We Call the Real World-Daily Meditation 3.16.23

Today’s quotation:

As long as our self-identification centers around what we call the real world, no profound happiness is possible.  Happiness requires that we give up a worldly orientation–not worldly things but a worldly attachment to things.  We have to surrender all outcomes.  We have to live here, but we appreciate the joke.
   To become happy, we must become bigger than the worldly self. . . . Just as children play games in which they pretend to be adults and thus pave the way for adulthood, so you and I must pretend to be angelic, noble, enlightened spirits just visiting here, actually to become them.-Marianne Williamson

Today’s Meditation:

Discussions on happiness run the gamut of topics, from family to work to nature to success to relationships to food, and on and on and on.  “To be happy, we must __________.”  Marianne puts a different spin on the idea here. She focuses on something significant to our lives–the idea of identity and its connection to the world as opposed to the spirit.  We identify with sports teams that we like, with clothing brands that we like, with universities that we attended, with music groups that we enjoy listening to, with groups of people (religion, politics) who believe in things that are similar to the things that we believe.

But these are all things of this world–they’re not necessarily the most important things to us.  And I think Marianne has hit an essential nail on the head–we allow ourselves to get caught up in the things of the world rather than things of the spirit.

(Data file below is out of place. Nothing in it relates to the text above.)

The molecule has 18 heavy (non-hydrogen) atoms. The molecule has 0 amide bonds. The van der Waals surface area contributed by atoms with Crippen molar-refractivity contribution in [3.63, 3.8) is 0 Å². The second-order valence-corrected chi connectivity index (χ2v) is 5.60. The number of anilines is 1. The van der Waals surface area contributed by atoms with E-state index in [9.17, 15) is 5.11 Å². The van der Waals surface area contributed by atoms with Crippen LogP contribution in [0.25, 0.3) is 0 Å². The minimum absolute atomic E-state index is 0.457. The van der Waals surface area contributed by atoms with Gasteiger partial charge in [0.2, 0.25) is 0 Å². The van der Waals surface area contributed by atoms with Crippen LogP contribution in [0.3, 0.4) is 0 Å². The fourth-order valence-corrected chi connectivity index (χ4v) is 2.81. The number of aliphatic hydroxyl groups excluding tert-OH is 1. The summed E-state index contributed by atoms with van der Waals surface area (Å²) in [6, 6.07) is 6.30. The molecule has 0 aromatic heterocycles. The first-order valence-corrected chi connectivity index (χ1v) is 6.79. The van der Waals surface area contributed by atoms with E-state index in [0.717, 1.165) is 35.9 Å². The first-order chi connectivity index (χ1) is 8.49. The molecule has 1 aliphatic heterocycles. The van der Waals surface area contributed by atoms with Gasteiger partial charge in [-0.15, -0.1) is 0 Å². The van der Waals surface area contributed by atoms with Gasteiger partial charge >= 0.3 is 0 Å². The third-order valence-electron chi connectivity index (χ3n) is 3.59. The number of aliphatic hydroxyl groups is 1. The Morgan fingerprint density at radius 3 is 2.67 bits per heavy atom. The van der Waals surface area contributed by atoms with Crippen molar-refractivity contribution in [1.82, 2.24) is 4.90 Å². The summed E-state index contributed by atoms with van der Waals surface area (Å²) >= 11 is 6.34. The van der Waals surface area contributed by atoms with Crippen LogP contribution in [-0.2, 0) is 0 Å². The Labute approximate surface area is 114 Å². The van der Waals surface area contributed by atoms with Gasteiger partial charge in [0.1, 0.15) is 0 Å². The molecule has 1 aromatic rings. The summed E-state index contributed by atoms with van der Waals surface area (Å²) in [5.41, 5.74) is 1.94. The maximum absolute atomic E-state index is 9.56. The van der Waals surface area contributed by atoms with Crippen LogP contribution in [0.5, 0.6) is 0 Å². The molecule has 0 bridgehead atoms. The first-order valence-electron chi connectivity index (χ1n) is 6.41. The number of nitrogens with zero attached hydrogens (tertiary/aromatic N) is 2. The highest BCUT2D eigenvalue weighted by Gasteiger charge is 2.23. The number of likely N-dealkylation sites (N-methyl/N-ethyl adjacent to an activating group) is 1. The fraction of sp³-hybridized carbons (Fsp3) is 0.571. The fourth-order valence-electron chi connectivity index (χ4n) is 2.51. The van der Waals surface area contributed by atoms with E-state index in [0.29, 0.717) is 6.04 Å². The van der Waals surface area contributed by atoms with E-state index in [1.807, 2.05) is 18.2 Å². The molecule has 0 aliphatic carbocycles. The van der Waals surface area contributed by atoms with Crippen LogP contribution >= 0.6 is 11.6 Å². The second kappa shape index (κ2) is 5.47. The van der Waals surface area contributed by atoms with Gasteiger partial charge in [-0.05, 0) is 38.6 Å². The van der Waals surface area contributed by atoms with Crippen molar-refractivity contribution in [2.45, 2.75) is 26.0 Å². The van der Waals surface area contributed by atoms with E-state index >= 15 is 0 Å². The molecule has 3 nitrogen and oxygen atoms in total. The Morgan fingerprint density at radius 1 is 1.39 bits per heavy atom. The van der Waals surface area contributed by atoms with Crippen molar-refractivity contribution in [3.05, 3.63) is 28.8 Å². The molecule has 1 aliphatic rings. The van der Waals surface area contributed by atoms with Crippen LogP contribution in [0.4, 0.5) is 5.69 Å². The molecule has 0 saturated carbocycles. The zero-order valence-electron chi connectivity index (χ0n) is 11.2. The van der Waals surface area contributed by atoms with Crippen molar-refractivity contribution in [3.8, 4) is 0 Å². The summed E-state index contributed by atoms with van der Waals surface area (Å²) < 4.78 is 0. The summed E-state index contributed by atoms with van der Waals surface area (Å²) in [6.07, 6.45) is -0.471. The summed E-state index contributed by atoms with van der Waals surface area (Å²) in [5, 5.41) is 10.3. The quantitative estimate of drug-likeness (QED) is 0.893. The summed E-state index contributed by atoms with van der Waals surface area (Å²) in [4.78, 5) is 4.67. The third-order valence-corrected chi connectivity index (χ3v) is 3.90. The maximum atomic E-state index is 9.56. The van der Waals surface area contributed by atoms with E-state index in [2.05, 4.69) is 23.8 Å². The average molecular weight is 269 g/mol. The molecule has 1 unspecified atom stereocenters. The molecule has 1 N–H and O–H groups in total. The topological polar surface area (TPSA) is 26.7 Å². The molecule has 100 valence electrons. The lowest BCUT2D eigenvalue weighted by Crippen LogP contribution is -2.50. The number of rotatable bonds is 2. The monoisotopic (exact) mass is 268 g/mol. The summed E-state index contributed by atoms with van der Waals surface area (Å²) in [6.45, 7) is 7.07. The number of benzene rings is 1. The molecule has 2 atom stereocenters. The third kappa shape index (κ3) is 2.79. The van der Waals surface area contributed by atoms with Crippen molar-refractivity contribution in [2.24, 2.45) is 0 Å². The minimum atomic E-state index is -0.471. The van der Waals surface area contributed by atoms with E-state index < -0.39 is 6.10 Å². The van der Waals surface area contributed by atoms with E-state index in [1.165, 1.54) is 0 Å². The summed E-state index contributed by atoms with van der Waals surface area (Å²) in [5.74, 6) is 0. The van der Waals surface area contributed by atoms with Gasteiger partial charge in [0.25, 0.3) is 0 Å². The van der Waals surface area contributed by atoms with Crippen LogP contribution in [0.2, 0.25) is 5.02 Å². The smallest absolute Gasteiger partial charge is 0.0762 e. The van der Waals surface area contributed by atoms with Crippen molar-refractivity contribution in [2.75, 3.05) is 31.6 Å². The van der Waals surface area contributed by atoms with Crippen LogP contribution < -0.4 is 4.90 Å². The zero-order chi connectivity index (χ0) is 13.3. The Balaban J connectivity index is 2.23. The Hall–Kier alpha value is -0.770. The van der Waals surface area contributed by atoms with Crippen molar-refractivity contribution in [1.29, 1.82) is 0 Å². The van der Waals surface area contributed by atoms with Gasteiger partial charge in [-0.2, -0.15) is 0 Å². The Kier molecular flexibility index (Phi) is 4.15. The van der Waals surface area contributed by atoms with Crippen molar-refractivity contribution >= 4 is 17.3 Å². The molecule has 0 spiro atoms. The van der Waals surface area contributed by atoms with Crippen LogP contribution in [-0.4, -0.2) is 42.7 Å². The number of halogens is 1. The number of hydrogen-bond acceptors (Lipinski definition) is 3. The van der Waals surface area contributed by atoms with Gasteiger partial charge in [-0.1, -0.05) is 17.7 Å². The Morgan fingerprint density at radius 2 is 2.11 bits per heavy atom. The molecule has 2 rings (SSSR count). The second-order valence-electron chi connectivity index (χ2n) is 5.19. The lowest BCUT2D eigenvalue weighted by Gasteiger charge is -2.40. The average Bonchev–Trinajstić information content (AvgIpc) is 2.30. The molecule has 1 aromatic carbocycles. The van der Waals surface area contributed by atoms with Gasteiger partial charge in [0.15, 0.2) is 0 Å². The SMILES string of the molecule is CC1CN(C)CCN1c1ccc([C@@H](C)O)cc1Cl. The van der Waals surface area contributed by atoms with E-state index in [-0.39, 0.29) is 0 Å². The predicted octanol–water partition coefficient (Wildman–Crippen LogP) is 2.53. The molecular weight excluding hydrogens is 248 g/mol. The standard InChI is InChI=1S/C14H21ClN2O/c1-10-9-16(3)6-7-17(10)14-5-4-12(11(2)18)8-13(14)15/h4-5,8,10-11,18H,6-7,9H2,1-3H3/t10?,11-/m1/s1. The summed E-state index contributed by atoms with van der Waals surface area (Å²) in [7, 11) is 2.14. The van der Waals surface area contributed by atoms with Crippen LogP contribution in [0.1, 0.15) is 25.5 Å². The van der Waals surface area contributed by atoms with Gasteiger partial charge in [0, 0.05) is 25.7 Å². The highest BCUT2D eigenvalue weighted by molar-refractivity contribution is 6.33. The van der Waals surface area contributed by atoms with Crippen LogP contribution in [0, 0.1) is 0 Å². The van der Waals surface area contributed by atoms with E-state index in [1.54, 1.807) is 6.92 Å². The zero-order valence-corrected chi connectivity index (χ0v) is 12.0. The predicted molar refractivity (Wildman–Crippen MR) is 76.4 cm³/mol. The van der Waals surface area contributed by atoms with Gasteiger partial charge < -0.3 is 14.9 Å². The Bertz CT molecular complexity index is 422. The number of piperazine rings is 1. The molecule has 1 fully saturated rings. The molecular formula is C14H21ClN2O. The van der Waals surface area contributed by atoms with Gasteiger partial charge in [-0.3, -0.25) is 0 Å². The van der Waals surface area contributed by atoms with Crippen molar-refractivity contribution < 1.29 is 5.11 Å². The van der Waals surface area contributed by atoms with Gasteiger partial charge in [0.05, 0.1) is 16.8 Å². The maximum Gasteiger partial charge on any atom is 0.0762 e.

We worry about the clothes we wear (and that other people see us in) rather than the compassion we’re showing.

We worry about the car we drive rather than the love we spread.

We focus on what others think of us rather than how we treat others.

And doing these things keeps us from being as happy as possible.

This world is fleeting.  We’re here for only a few years.  Identifying with the world that we’ll be leaving anyway rather than our eternal selves keeps us tethered to the material rather than the spiritual, to the fleeting rather than the eternal.  Our happiness depends upon realizing that we are more than just materialistic creatures and then acting upon that knowledge.

It’s for our own good and the good of the world.

Questions to consider:

Why is it so easy to identify with our materialistic world?

How do we forget about our spiritual natures?  What keeps us from focusing on them?

How might focusing on our own spirits help us to become happier people?

For further thought:

We may think that happiness is a result of happy circumstances.  A more mature view of happiness is that it is a by-product of sharing our good and serving others.  It is a sense of doing a job well, honest communication with another, visiting someone who may be ill, or sharing a sense of humor.  Happiness is a spiritual principle that we can lay hold of and use, regardless of outer conditions or circumstances.
It isn’t necessary to wait for circumstances to bring happiness.  When we try to give it to others, it returns to us multiplied.  We can make our own joy and let it act upon circumstances!  One of the great paradoxes of truth is that a happy heart draws to itself what it needs for happiness.-John Marks Templeton

If you missed our last Daily Meditation, it is right here.

Real World


I am a "glass is half full" type of person, so I decided that I would share that with others. After going on 13 years in the blogosphere I decided it was time to make a change and in doing so help uplift others. My husband is my biggest cheerleader; you can visit his site at https://lifeasrog.com.

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